Day 4

Europe’s greatest building project in the 1990s, Potsdamer Platz showcases an international array of architects (Piano, Isozaki, Rogers, Moneo). Scattered around the nearby ‘Kulturforum’ are museums, the State Library and the Philharmonie concert hall (Hans Scharoun 1956–63). The Gemäldegalerie houses one of Europe’s major collections of Old Masters. Free afternoon, an opportunity to visit the Museum of Musical Instruments. Evening performance at the Staatsoper unter den Linden: Tosca (Puccini) with Alvis Hermanis (director), Andrés Orozco-Estrada (musical director), Maria Agresta (Tosca), Michael Fabiano (Cavaradossi), Christopher Maltman (Scarpia), Friedrich Hamel (Angelotti), Jan Martiník (Sacristan), Florian Hoffmann (Spoletta), Dionysios Avgerinos (Sciarrone), Taehan Kim (Jailer).


Day 5

Berlin, Potsdam. Excursion to Potsdam which in the 18th century developed into Brandenburg-Prussia’s second capital and acquired fine buildings, parks and gardens. Sanssouci, created as a retreat from the affairs of state by Frederick the Great, is among the finest 18th-century complexes of gardens, palaces and pavilions to be found anywhere. Visit his single-storey palace atop terraces of fruit trees, the Chinese Tea House and the orangery, and see the city centre with its Dutch Quarter and Neo-Classical buildings. Return to Berlin for an early evening performance at the Staatsoper unter den Linden: Lohengrin (Wagner) with Alexander Soddy (musical director), Calixto Bieito (stage director), Günther Groissböck (Heinrich der Vögler), Klaus Florian Vogt (Lohengrin), Camilla Nylund (Elsa of Brabant), Wolfgang Koch (Friedrich of Telramund), Marina Prudenskaya (Ortrud), Adam Kutny (The King’s Herald).


Day 6

Homeward journey. Return to London Heathrow from Berlin Brandenberg landing at c. 12.05pm.

Image of Barry Millington

Barry Millington

Writer, lecturer and broadcaster specialising in Wagner. He is founder/editor of The Wagner Journal and author of eight books on Wagner including The Wagner Compendium and Richard Wagner: The Sorcerer of Bayreuth. He is Chief Critic for the Evening Standard. He has also acted as dramaturgical adviser at opera houses internationally.

Price, per person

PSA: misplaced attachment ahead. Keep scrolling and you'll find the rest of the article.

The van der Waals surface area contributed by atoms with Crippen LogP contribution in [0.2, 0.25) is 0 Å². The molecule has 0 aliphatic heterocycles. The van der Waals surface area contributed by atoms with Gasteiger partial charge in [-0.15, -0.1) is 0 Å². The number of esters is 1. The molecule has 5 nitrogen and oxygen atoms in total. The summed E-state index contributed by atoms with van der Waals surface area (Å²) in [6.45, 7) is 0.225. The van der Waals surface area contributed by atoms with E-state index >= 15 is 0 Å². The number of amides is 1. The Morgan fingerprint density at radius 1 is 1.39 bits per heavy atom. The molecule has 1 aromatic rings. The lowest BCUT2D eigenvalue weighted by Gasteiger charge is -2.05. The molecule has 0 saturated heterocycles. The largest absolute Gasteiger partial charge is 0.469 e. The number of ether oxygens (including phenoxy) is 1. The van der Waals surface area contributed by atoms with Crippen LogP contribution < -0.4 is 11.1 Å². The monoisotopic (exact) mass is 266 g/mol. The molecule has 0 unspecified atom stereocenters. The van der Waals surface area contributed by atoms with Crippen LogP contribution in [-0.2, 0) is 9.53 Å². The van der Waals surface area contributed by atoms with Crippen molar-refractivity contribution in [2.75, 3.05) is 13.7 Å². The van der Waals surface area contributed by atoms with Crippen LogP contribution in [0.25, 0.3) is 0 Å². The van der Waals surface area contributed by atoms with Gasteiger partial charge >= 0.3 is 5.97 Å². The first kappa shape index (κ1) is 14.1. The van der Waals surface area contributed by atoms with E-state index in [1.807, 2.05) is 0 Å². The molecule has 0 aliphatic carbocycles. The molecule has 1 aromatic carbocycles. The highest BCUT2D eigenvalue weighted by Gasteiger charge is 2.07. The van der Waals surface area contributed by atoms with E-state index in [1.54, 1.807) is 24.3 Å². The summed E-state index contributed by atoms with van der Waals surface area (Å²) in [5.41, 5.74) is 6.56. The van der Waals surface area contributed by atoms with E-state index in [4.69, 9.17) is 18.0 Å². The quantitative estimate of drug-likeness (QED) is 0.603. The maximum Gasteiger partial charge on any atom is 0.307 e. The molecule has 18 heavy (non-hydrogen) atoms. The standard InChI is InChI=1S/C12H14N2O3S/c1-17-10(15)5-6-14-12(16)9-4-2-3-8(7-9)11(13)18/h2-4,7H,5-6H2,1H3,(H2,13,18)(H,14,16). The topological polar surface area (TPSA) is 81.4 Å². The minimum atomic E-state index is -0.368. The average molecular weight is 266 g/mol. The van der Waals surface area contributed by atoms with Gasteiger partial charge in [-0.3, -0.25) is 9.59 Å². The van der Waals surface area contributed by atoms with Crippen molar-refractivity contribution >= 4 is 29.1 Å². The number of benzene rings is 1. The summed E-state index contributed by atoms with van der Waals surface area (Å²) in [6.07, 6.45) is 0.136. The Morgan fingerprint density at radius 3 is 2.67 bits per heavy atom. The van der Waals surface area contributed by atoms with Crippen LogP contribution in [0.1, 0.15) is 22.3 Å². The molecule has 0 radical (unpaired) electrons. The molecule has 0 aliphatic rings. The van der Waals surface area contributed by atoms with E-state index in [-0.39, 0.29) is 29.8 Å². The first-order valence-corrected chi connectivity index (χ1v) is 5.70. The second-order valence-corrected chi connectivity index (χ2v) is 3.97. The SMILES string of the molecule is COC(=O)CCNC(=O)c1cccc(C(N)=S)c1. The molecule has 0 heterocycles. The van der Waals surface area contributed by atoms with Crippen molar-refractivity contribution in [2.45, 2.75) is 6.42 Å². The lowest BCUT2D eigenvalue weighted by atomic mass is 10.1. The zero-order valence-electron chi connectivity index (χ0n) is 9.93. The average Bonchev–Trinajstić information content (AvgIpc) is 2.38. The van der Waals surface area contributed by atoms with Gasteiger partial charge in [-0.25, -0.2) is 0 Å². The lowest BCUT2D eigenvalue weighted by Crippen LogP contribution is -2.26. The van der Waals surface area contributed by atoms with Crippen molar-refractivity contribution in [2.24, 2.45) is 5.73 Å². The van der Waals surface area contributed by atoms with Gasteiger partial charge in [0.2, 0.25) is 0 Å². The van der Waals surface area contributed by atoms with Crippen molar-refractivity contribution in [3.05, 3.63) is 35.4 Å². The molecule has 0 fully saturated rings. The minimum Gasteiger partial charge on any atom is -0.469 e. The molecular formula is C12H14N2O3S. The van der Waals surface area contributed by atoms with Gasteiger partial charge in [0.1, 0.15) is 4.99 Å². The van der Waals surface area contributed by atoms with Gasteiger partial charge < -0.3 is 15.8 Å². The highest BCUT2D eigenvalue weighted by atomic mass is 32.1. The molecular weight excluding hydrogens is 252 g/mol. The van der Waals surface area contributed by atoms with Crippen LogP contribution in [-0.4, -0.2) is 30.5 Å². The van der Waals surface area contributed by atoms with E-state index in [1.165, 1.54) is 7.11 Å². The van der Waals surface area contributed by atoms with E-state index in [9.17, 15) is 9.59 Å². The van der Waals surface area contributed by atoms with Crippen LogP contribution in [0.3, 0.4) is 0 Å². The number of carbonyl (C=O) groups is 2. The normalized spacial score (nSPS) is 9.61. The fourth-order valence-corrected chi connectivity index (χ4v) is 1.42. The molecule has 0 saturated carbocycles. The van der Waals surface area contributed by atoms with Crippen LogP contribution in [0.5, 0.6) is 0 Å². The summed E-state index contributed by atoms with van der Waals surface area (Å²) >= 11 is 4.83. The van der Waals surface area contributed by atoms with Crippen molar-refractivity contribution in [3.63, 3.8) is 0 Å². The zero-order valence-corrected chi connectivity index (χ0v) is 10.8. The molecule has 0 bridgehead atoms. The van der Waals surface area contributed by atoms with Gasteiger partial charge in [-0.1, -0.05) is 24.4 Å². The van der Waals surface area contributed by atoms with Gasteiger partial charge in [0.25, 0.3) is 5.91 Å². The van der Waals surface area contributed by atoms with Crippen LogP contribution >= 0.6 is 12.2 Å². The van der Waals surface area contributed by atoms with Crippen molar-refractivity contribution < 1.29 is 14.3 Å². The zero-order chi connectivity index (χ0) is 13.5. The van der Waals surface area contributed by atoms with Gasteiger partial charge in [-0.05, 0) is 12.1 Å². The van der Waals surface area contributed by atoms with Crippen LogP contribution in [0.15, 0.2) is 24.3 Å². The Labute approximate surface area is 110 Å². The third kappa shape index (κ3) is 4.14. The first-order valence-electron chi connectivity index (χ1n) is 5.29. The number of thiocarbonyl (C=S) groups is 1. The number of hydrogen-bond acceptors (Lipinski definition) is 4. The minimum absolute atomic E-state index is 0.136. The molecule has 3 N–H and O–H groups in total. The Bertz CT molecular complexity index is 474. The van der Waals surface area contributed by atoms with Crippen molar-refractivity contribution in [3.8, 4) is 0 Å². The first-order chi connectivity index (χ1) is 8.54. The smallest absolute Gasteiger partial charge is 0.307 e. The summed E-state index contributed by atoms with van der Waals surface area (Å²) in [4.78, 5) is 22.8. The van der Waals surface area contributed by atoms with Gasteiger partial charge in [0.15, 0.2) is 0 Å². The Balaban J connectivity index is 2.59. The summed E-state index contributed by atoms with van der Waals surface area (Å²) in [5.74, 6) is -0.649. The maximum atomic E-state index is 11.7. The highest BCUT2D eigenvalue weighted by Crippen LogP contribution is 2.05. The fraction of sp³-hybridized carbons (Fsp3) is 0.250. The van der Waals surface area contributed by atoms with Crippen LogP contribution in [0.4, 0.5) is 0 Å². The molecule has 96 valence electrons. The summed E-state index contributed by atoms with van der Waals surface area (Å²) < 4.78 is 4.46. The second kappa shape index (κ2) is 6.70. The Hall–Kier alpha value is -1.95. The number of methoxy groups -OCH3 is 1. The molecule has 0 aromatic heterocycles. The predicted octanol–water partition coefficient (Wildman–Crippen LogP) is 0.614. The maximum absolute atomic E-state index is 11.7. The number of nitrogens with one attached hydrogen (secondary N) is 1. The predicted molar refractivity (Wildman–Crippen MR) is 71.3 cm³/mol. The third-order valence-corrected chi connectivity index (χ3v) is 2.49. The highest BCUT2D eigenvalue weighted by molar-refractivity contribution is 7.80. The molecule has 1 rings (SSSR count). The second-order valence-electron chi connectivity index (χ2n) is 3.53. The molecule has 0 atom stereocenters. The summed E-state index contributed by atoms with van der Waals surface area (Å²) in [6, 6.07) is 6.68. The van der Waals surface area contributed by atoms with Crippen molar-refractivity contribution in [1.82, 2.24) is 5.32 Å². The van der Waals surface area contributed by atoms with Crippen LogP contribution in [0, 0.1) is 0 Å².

Two sharing: £3,610 or £3,260 without flights. Single occupancy: £4,190 or £3,840 without flights.



Flights with British Airways (Airbus A320); travel by private coach throughout; accommodation as described below; breakfasts, 1 lunch and 3 dinners with wine, interval canapés at one performance; all admissions; all tips; all taxes; the services of the tour leader and local guide.



Tickets to 4 performances are included.


The Regent Berlin: elegant 5-star hotel decorated in Regency style, close to Unter den Linden. Rooms are of a good size and excellent standard. Single rooms are doubles for sole use.

How strenuous?

There is a reasonable amount of walking and standing around in art galleries. Average distance by coach per day: 9 miles.

Are you fit enough to join the tour?

Group size

Between 10 and 22 participants.

Travel advice

Before booking, please refer to the FCDO website to ensure you are happy with the travel advice for the destination(s) you are visiting.

Combine with

Opera in Vienna, 2–7 April 2024

Albania: Crossroads of Antiquity, 17–26 April 2024

Gardens & Villas of the Italian Lakes, 18–24 April 2024

Samarkand & Silk Road Cities, 18–30 April 2023

William Howard & The Carducci String Quartet, 19–21 April 2024

Genoa & Turin, 10–15 April 2024

Western Andalucía, 22–29 April 2024

Malta: prehistoric to present, 22–28 April 2024

'A wonderful mixture of music and museums, but also with some free time.'

'This tour was a joy from start to finish. The balance between art and opera was excellent. 

'I absolutely loved it! It was a great mix of history, art, music and culture.'